Sometimes people get no further than thinking, ‘If I go to church when I feel like it, and give my offering, then God owes me salvation.’ But their eyes are resting on the outward form of religion; they’re missing the reality – a relationship with the living God. They’re trusting in themselves; they haven’t received the help that ‘comes from the Lord, the maker of heaven and earth’. Saving faith enables us to look beyond the material things, the outward form of religion, to glimpse the wonder of our gracious God, and His gift of Jesus, the atoning sacrifice for our sins.

That leads us to our final heading…
3. A clear vision
The psalmist looked beyond the hills and saw the Lord; and he leaves us with three pictures of God’s care for His people – each, perhaps, influenced by his experience on the road as a pilgrim. In verses 3-4 He is the God who neither slumbers nor sleeps. On the road, when the pilgrims slept, they would post sentries to watch for danger. How vulnerable they were when they lay sleeping! History affords many examples of whole armies routed as they slept at night. How would a small pilgrim band fare? What if the sentry dozed off? Well, God’s eyes are open at all times. The one who watches over his people doesn’t get caught napping. And He hadn’t taken His eyes off the ball last year when Covid struck, or the other issues that brought us pain in 2020!

In verses 5-6 it’s all-day protection that’s in mind; and the Lord’s protection is as refreshing as it is complete: a shade from the sun that beats down by day, and protection in the cold night of the desert. His protection avails against the known and the unknown: the dangers of the day, and the unseen perils of the night. God is with us 24/7.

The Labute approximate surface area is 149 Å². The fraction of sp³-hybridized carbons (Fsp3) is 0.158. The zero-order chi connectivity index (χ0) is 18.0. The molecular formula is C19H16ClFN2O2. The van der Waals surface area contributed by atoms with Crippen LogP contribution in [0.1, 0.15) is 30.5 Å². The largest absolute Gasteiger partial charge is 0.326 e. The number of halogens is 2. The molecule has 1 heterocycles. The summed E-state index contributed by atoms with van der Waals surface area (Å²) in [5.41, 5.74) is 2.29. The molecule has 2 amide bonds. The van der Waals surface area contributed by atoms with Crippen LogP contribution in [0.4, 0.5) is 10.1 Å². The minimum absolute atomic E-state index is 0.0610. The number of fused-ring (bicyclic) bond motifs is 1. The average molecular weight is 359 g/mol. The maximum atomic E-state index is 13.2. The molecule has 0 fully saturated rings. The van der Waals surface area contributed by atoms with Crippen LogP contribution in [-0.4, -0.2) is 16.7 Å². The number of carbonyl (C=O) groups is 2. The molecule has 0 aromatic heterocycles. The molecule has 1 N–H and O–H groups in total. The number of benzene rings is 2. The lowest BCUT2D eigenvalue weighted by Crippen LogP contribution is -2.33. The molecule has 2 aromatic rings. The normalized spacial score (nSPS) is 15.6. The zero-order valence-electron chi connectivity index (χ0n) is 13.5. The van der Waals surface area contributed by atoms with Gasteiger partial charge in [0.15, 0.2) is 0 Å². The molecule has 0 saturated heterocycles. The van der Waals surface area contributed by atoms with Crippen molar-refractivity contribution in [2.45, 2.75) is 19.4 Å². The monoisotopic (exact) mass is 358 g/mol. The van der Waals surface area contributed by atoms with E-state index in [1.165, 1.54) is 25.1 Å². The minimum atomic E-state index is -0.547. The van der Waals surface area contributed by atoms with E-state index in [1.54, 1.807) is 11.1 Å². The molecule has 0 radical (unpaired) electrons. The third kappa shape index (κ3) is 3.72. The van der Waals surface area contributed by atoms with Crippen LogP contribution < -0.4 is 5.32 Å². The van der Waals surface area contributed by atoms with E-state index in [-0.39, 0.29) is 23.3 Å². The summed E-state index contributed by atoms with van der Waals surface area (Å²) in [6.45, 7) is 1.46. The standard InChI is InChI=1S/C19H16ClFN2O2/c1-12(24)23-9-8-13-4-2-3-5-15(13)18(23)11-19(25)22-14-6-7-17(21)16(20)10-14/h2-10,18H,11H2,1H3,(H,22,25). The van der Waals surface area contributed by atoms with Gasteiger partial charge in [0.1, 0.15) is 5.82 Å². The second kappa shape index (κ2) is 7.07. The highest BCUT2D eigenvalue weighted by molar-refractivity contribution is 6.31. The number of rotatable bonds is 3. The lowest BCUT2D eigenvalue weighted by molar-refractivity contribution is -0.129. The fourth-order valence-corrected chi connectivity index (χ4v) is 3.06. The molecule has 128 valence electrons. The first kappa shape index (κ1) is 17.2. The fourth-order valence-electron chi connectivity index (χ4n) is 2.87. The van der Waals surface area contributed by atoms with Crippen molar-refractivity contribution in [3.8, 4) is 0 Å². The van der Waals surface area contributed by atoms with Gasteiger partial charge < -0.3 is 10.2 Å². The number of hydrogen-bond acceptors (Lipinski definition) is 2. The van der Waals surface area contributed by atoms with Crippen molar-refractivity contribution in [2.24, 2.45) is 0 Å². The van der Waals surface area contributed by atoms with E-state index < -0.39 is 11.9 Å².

And the protection is lifelong, verses 7-8 tell us. Not only does it cover the period of pilgrimage – your coming and going; but also the dawn and sunset of life – coming into life and departing from it. That is the gracious, caring God that faith reveals.

But where do we stand as this New Year begins? Do we know this God and rejoice in His care? Or do we simply know about Him without having entered into relationship with Him? Are our eyes still fixed on the city and the temple – the outward form of religion but not its living, beating heart? We can be here in the building physically, or watching faithfully week by week online, but still distant from the God who loves us. Some might still be in the far country: aware of our sin and need – hemmed in by it and unable to set ourselves free. Are we helpless and hopeless? No! We can do nothing; but our gracious God loves and cares for us, and is reaching out in His mercy to us.

Let’s all look to the Lord at the start of the year and keep looking to Him as the year progresses. He’s the only source of help that never fails! ‘I am with you always,’ says the Lord Jesus, ‘to the very end of the age.’